Riot police swinging batons at protesters on Bolotnaya Ploshchad on Sunday, when months of mostly peaceful demonstrations took a violent turn.
Hundreds of arrests and heavy rain showers couldn't stop the opposition from pulling off four days of round-the-clock protests against President Vladimir Putin in central Moscow.
But now they face perhaps their biggest challenge.
After Sunday's mass demonstration, opposition leaders acknowledge that the street protests could be squashed by the radicalization of some demonstrators, leading to internal divisions.
Analysts, meanwhile, predicted Wednesday that the protests, prompted by Putin's inauguration on Monday, would die down until a major event or perceived misstep by the authorities.
Questions also persist about whether the opposition has a wide enough base of support to sustain mass demonstrations.
But the opposition appears to have support in higher places than ever before, including from deputies in the State Duma, whose disputed election in December ignited the opposition protests. This suggests that the opposition — at least for now — is a force that the authorities will have to reckon with.
"The people don't fear detentions or riot police truncheons anymore," said Duma Deputy Dmitry Gudkov, of A Just Russia, who was detained at an opposition protest Tuesday.
"The police are only fanning the flames," he said, writing on his blog. "Very soon the people who are angry right now will really get pissed off. We will have passed the point of no return."
The middle-class Russians, who comprise the bulk of the protesters, said in interviews at rallies that they are acting out of a sense that moderates in the government have failed to win any reforms.
Former President Dmitry Medvedev's much-touted promises to reinstate direct elections for governors and make it easier to form political parties are seen as a half-hearted response to the winter's protests, the largest in almost 20 years.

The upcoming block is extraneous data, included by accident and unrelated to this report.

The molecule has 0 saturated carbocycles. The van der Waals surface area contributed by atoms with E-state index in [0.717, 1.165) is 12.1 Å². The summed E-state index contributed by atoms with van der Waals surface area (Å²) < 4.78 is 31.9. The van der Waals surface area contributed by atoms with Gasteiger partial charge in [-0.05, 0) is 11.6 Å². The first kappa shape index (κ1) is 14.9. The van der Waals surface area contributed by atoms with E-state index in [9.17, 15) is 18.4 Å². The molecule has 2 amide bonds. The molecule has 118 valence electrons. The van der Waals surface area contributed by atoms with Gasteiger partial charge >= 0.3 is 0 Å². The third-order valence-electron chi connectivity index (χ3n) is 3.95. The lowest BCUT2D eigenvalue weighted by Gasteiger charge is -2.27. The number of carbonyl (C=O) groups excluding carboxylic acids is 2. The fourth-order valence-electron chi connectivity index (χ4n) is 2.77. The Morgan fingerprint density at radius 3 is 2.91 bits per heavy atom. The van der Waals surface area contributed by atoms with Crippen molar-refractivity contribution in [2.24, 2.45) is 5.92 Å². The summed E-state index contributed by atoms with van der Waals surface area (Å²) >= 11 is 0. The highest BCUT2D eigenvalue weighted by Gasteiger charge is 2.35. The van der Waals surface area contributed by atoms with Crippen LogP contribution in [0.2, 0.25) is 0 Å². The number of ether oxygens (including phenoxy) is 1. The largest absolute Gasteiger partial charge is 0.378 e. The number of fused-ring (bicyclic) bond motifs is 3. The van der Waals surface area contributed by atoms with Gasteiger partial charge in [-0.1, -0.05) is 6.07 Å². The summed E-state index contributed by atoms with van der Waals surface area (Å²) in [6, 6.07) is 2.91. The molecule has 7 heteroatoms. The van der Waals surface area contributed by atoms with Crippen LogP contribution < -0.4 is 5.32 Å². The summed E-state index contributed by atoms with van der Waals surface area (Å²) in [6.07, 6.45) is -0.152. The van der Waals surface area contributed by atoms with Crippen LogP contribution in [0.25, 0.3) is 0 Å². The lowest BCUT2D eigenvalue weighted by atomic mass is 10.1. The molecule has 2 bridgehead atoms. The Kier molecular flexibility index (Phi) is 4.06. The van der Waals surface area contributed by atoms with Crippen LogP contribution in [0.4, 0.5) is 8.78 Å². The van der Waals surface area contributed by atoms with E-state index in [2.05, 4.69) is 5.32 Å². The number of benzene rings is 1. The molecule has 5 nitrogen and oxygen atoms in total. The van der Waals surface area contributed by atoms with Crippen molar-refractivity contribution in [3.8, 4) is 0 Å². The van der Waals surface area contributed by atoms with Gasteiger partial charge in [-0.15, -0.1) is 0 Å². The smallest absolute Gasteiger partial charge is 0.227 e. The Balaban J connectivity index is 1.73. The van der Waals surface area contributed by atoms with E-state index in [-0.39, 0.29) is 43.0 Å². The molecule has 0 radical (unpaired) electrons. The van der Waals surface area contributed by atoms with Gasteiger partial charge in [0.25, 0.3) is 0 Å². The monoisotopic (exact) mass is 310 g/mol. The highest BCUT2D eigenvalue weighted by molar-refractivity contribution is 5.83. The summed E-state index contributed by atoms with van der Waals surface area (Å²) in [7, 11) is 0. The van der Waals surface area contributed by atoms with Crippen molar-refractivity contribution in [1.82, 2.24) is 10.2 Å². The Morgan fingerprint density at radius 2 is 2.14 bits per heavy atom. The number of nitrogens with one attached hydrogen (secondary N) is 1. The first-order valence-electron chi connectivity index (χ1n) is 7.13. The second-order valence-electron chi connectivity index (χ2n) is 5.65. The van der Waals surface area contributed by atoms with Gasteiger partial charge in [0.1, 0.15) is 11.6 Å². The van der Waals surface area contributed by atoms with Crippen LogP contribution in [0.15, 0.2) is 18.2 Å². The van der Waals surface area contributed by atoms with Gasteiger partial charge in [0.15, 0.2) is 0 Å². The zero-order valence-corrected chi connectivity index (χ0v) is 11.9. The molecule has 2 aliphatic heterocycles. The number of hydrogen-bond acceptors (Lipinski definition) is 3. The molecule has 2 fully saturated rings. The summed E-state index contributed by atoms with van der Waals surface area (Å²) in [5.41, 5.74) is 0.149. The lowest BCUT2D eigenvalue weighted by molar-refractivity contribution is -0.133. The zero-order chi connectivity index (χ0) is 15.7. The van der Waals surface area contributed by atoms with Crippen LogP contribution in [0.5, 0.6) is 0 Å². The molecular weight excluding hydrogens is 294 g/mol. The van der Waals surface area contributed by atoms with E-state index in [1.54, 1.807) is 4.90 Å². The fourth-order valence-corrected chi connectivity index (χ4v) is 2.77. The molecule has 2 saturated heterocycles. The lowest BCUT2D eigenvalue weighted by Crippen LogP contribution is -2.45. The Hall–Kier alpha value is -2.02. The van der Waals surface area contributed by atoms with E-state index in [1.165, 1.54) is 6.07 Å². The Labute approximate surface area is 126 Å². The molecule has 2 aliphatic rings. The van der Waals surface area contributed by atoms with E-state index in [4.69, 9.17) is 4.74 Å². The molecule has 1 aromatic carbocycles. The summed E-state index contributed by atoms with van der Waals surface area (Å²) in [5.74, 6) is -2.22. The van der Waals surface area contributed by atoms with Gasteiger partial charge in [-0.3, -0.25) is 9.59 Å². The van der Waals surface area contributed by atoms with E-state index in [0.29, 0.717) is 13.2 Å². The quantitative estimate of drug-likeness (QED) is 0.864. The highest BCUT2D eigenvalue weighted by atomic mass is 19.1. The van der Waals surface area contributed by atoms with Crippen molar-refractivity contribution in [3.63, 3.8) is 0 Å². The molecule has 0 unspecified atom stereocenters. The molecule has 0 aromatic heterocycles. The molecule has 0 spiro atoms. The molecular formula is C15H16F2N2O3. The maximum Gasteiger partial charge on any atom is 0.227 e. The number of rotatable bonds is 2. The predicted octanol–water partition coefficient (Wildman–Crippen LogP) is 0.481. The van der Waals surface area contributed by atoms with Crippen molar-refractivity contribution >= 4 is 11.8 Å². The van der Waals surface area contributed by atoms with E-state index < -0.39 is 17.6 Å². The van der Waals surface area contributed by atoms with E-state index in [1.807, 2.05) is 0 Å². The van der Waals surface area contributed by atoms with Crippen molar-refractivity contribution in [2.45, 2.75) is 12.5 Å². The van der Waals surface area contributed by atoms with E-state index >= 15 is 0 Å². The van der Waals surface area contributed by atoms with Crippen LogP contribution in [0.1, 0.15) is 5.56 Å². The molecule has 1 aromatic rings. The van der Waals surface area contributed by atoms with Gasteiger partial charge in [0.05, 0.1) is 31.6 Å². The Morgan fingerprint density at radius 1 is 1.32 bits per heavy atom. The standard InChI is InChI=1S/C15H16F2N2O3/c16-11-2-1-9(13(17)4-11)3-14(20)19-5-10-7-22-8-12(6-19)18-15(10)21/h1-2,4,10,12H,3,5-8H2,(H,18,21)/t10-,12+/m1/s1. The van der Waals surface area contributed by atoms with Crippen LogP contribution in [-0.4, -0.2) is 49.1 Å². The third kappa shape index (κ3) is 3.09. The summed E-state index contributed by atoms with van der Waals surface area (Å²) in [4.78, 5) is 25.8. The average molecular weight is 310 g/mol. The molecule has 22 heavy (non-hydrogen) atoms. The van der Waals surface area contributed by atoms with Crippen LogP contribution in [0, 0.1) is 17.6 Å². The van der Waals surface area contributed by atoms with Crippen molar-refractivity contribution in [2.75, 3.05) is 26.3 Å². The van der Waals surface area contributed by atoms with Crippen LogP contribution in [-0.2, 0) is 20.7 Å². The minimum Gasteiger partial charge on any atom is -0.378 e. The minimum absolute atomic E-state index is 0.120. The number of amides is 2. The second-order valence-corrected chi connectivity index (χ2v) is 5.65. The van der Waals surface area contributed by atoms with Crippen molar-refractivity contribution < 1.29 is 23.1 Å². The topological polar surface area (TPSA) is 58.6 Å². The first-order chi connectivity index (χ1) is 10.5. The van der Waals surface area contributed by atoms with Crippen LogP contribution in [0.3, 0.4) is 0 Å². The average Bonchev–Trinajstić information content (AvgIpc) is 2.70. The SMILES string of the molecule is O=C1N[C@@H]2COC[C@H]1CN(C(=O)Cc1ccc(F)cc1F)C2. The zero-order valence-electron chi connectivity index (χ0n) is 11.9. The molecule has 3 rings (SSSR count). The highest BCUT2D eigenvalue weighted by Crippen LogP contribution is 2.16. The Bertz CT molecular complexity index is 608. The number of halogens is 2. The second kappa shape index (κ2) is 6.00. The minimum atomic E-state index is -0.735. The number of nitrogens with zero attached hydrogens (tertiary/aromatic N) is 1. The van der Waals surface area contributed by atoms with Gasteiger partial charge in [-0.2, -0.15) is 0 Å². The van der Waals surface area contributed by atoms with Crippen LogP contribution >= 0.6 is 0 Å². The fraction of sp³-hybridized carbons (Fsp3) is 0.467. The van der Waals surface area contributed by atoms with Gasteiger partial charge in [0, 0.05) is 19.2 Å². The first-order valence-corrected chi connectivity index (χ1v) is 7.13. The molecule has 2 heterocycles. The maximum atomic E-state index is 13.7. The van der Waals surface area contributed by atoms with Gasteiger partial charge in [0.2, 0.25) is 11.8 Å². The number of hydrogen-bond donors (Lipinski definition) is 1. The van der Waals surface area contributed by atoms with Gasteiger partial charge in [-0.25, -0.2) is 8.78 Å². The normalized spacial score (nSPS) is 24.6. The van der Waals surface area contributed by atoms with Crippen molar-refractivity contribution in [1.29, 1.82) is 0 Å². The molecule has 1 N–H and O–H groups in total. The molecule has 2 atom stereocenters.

Protesters' demands initially focused on free elections, but they've since branched out into broad democratic reforms and the resignation of newly inaugurated President Putin.
While opposition leaders are calling for unity, they say violence from radicalized elements within the opposition is all but inevitable if the government balks at further political liberalization.
"If you people behind the red wall don't realize [the need for reform], then the protesters with white ribbons and balloons will soon be completely replaced by ones with Molotov cocktails," prominent opposition backer and socialite Ksenia Sobchak
A debate is raging over who was responsible for Sunday's violence, which resulted in hundreds of detentions and tarnished the gilded spectacle of Putin's inauguration the following day.
Moscow Times reporters at the opposition rally on Bolotnaya Ploshchad saw riot police roughly push protesters and strike them with batons. The protesters, in turn, hurled chunks of asphalt, poster poles, flares and at least one Molotov cocktail at riot police.